Coinciding with The Exhibition: The World Goes Pop at Tate Modern this autumn, this event brings together curator Lina Džuverović (University of Reading) and artists Martha Rosler and Sanja Iveković to critically explore how pop art of the 1960s and 1970s became a global language of subversion, considering its legacy today. Working in very different socio-political contexts in that period, each has turned to pop as a form of reaction or protest to the established norms, through happenings, performance, or appropriation of media.
This discussion offers a unique opportunity to hear first-hand accounts of what pop was and meant to those who lived it outside of the mainstream story. Chaired by Frances Morris, Director of Collection and International Art, Tate.
Sanja Iveković was born in Zagreb, Croatia, where she currently lives and works. She was raised in Socialist Federal Republic of Yugoslavia and belongs to the artistic generation covered by the umbrella term New Art Practice that emerged after ’68. Iveković continuously contested the role of art in society through a wide range of media, at the points of intersection between gender, nation and class. Her work from the 1990s deals with the collapse of socialist regimes and the consequences of the triumph of capitalism and the market economy over living conditions, particularly of women.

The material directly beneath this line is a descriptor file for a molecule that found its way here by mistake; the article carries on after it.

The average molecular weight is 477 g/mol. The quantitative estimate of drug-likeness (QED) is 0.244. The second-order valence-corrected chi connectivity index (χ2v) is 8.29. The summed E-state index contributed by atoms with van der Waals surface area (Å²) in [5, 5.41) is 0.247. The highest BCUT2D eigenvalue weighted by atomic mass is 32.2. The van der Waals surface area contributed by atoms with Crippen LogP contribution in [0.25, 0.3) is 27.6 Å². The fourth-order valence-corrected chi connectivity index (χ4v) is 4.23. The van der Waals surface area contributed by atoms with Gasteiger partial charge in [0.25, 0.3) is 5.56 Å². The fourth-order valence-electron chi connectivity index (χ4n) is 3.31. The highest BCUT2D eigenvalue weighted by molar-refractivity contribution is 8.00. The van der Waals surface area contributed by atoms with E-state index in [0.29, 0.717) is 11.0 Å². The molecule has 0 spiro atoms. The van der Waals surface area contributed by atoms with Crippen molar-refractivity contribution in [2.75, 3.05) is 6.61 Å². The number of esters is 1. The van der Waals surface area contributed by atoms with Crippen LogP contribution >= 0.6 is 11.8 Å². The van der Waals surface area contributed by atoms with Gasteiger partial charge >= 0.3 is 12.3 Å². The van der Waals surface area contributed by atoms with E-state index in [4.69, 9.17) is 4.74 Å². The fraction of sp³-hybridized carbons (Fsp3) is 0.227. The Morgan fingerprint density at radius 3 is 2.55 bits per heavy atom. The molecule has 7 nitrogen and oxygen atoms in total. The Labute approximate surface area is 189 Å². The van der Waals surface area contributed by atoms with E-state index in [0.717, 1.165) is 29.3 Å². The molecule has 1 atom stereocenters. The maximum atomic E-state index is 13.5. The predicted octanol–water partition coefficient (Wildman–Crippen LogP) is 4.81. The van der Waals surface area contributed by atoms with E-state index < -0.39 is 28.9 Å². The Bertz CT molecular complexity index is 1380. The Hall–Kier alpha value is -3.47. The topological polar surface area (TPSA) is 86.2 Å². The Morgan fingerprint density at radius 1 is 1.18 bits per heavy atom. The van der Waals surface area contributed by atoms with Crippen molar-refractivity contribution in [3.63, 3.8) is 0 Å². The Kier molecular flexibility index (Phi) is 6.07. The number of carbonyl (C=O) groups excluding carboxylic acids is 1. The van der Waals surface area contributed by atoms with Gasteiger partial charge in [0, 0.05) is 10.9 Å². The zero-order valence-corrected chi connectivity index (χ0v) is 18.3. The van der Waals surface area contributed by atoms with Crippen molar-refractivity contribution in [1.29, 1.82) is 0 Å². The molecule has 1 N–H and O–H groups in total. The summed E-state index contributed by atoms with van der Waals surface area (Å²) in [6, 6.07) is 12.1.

She has participated in numerous international biennials and major exhibitions, such as Kiev Biennial, Kiev (2015); Documenta 8, 11, 12 and 13 (1987, 2002, 2007, 2012), Artes Mundi, Cardif (2014); Istanbul Biennial (2009, 2007). She had solo exhibitions at DAAD Gallery in Berlin, 2015; the South London Gallery/Calvert 22; MUDAM, Luxembourg; MAC/VAL, France, 2012; MoMA, New York, 2011; BAK Utrecht Van Abbemuseum, Eindhoven, 2009.
Martha Rosler works across a range of media, including photography, video, writing, performance, sculpture, and installation, often addressing matters of the public sphere, especially as they affect women.
Rosler has for many years produced works on war and the ‘national security climate’, connecting everyday experiences at home with the conduct of war abroad — most famously in ‘House Beautiful: Bringing the War Home, originally made as a response to the war in Vietnam in the late 1960s.
Rosler has had numerous solo exhibitions at museums and galleries internationally. In 2012 she presented her performance and installation Meta-Monumental Garage Sale at MoMA, New York.
Lina Džuverović is an independent curator and Lecturer at the Art Department, Reading University. She is also a PhD candidate (AHRC CDA) at Tate and the Royal College of Art, researching pop art in the former Yugoslavia, as part of The EY Exhibition: The World Goes Pop. She is currently guest-curating the exhibition Monuments Should Not Be Trusted for Nottingham Contemporary (January 2016). Previously Lina was Artistic Director at Calvert 22 Foundation and Executive Director and co-founder of Electra, a London-based contemporary art organization.
With support from Art in Embassies and Mondrian London at Sea Containers.